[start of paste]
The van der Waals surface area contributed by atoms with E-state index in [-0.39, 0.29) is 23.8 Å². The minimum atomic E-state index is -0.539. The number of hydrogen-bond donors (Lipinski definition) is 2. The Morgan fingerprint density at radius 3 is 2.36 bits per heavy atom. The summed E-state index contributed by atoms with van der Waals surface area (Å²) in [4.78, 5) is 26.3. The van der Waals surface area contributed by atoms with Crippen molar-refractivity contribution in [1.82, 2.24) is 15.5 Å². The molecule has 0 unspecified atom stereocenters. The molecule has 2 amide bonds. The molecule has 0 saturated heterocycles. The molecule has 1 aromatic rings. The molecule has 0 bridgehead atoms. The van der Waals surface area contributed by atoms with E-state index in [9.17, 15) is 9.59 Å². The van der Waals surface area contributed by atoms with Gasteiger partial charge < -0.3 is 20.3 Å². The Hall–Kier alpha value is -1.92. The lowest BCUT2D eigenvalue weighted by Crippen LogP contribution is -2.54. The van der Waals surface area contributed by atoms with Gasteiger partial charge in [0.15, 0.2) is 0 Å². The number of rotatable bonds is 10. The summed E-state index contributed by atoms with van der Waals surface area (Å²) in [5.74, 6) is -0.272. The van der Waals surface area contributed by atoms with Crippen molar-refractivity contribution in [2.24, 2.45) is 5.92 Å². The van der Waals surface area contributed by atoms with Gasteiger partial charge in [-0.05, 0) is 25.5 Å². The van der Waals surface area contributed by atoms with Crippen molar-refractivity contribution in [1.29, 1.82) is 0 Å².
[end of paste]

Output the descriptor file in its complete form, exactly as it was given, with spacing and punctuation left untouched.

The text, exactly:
The van der Waals surface area contributed by atoms with E-state index in [-0.39, 0.29) is 23.8 Å². The minimum atomic E-state index is -0.539. The number of hydrogen-bond donors (Lipinski definition) is 2. The Morgan fingerprint density at radius 3 is 2.36 bits per heavy atom. The summed E-state index contributed by atoms with van der Waals surface area (Å²) in [4.78, 5) is 26.3. The van der Waals surface area contributed by atoms with Crippen molar-refractivity contribution in [1.82, 2.24) is 15.5 Å². The molecule has 0 unspecified atom stereocenters. The molecule has 2 amide bonds. The molecule has 0 saturated heterocycles. The molecule has 1 aromatic rings. The molecule has 0 bridgehead atoms. The van der Waals surface area contributed by atoms with E-state index in [9.17, 15) is 9.59 Å². The van der Waals surface area contributed by atoms with Gasteiger partial charge < -0.3 is 20.3 Å². The Hall–Kier alpha value is -1.92. The lowest BCUT2D eigenvalue weighted by Crippen LogP contribution is -2.54. The van der Waals surface area contributed by atoms with Gasteiger partial charge in [0.15, 0.2) is 0 Å². The number of rotatable bonds is 10. The summed E-state index contributed by atoms with van der Waals surface area (Å²) in [5.74, 6) is -0.272. The van der Waals surface area contributed by atoms with Crippen molar-refractivity contribution in [2.24, 2.45) is 5.92 Å². The van der Waals surface area contributed by atoms with Gasteiger partial charge in [-0.05, 0) is 25.5 Å². The van der Waals surface area contributed by atoms with Crippen molar-refractivity contribution in [1.29, 1.82) is 0 Å².